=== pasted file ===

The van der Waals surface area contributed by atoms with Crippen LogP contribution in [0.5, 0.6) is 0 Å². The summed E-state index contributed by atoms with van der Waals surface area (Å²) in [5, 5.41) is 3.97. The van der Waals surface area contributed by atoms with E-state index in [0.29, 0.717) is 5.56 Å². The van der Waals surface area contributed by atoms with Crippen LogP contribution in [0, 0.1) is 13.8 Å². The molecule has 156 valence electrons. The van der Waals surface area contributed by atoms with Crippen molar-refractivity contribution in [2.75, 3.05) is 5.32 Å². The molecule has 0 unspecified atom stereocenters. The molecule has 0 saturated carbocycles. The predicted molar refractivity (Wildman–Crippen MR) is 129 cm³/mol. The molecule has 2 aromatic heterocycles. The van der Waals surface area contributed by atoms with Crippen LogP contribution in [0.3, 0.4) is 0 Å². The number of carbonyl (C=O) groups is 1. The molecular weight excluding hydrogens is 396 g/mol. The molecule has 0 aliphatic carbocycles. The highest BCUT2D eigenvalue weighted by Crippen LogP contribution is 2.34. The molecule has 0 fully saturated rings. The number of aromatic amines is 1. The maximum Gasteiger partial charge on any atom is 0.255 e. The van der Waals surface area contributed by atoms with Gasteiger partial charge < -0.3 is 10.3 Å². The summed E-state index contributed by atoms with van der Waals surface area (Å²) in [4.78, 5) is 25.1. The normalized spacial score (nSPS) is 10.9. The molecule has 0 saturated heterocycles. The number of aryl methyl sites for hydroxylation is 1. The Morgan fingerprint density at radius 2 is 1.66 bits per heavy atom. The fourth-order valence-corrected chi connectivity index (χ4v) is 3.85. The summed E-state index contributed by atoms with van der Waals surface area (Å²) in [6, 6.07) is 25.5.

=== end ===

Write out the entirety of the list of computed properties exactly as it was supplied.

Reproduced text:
The van der Waals surface area contributed by atoms with Crippen LogP contribution in [0.5, 0.6) is 0 Å². The summed E-state index contributed by atoms with van der Waals surface area (Å²) in [5, 5.41) is 3.97. The van der Waals surface area contributed by atoms with E-state index in [0.29, 0.717) is 5.56 Å². The van der Waals surface area contributed by atoms with Crippen LogP contribution in [0, 0.1) is 13.8 Å². The molecule has 156 valence electrons. The van der Waals surface area contributed by atoms with Crippen molar-refractivity contribution in [2.75, 3.05) is 5.32 Å². The molecule has 0 unspecified atom stereocenters. The molecule has 0 saturated carbocycles. The predicted molar refractivity (Wildman–Crippen MR) is 129 cm³/mol. The molecule has 2 aromatic heterocycles. The van der Waals surface area contributed by atoms with Crippen LogP contribution in [0.3, 0.4) is 0 Å². The number of carbonyl (C=O) groups is 1. The molecular weight excluding hydrogens is 396 g/mol. The molecule has 0 aliphatic carbocycles. The highest BCUT2D eigenvalue weighted by Crippen LogP contribution is 2.34. The molecule has 0 fully saturated rings. The number of aromatic amines is 1. The maximum Gasteiger partial charge on any atom is 0.255 e. The van der Waals surface area contributed by atoms with Gasteiger partial charge < -0.3 is 10.3 Å². The summed E-state index contributed by atoms with van der Waals surface area (Å²) in [4.78, 5) is 25.1. The normalized spacial score (nSPS) is 10.9. The molecule has 0 saturated heterocycles. The number of aryl methyl sites for hydroxylation is 1. The Morgan fingerprint density at radius 2 is 1.66 bits per heavy atom. The fourth-order valence-corrected chi connectivity index (χ4v) is 3.85. The summed E-state index contributed by atoms with van der Waals surface area (Å²) in [6, 6.07) is 25.5.